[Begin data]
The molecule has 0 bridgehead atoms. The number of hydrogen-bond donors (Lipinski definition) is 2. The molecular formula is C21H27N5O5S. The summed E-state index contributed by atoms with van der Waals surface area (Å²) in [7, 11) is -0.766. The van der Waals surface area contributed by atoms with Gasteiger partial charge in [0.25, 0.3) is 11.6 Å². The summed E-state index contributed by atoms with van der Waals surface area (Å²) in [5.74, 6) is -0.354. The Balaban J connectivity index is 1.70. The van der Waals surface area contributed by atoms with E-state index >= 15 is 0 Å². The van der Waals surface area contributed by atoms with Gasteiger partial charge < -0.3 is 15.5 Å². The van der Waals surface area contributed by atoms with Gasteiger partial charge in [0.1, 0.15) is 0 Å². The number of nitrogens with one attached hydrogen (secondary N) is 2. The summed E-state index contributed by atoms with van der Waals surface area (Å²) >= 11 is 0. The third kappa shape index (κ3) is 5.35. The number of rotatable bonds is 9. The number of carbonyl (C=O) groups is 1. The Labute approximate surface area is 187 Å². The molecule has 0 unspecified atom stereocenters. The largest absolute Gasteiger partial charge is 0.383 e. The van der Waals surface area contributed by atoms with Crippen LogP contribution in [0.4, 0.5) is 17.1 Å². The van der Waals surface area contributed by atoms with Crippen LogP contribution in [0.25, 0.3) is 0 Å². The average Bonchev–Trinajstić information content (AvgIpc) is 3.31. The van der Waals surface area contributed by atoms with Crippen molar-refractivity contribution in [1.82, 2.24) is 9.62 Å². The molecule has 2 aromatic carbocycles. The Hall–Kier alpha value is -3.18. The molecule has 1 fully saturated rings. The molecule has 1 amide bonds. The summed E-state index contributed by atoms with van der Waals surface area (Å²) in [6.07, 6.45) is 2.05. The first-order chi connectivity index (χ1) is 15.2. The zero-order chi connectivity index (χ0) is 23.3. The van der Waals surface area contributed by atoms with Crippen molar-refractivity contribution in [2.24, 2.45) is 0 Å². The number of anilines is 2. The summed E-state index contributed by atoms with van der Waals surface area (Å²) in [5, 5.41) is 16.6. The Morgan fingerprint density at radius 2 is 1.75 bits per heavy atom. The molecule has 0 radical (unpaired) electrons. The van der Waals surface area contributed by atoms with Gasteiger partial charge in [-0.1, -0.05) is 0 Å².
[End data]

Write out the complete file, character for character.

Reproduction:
The molecule has 0 bridgehead atoms. The number of hydrogen-bond donors (Lipinski definition) is 2. The molecular formula is C21H27N5O5S. The summed E-state index contributed by atoms with van der Waals surface area (Å²) in [7, 11) is -0.766. The van der Waals surface area contributed by atoms with Gasteiger partial charge in [0.25, 0.3) is 11.6 Å². The summed E-state index contributed by atoms with van der Waals surface area (Å²) in [5.74, 6) is -0.354. The Balaban J connectivity index is 1.70. The van der Waals surface area contributed by atoms with E-state index >= 15 is 0 Å². The van der Waals surface area contributed by atoms with Gasteiger partial charge < -0.3 is 15.5 Å². The van der Waals surface area contributed by atoms with Gasteiger partial charge in [0.1, 0.15) is 0 Å². The number of nitrogens with one attached hydrogen (secondary N) is 2. The summed E-state index contributed by atoms with van der Waals surface area (Å²) >= 11 is 0. The third kappa shape index (κ3) is 5.35. The number of rotatable bonds is 9. The number of carbonyl (C=O) groups is 1. The Labute approximate surface area is 187 Å². The molecule has 0 unspecified atom stereocenters. The largest absolute Gasteiger partial charge is 0.383 e. The van der Waals surface area contributed by atoms with Crippen LogP contribution in [0.4, 0.5) is 17.1 Å². The van der Waals surface area contributed by atoms with Crippen LogP contribution in [0.25, 0.3) is 0 Å². The average Bonchev–Trinajstić information content (AvgIpc) is 3.31. The van der Waals surface area contributed by atoms with Crippen molar-refractivity contribution in [1.82, 2.24) is 9.62 Å². The molecule has 2 aromatic carbocycles. The Hall–Kier alpha value is -3.18. The molecule has 1 fully saturated rings. The molecule has 1 amide bonds. The summed E-state index contributed by atoms with van der Waals surface area (Å²) in [6.07, 6.45) is 2.05. The first-order chi connectivity index (χ1) is 15.2. The zero-order chi connectivity index (χ0) is 23.3. The van der Waals surface area contributed by atoms with Crippen molar-refractivity contribution in [2.24, 2.45) is 0 Å². The number of anilines is 2. The summed E-state index contributed by atoms with van der Waals surface area (Å²) in [5, 5.41) is 16.6. The Morgan fingerprint density at radius 2 is 1.75 bits per heavy atom. The molecule has 0 radical (unpaired) electrons. The van der Waals surface area contributed by atoms with Gasteiger partial charge in [-0.1, -0.05) is 0 Å².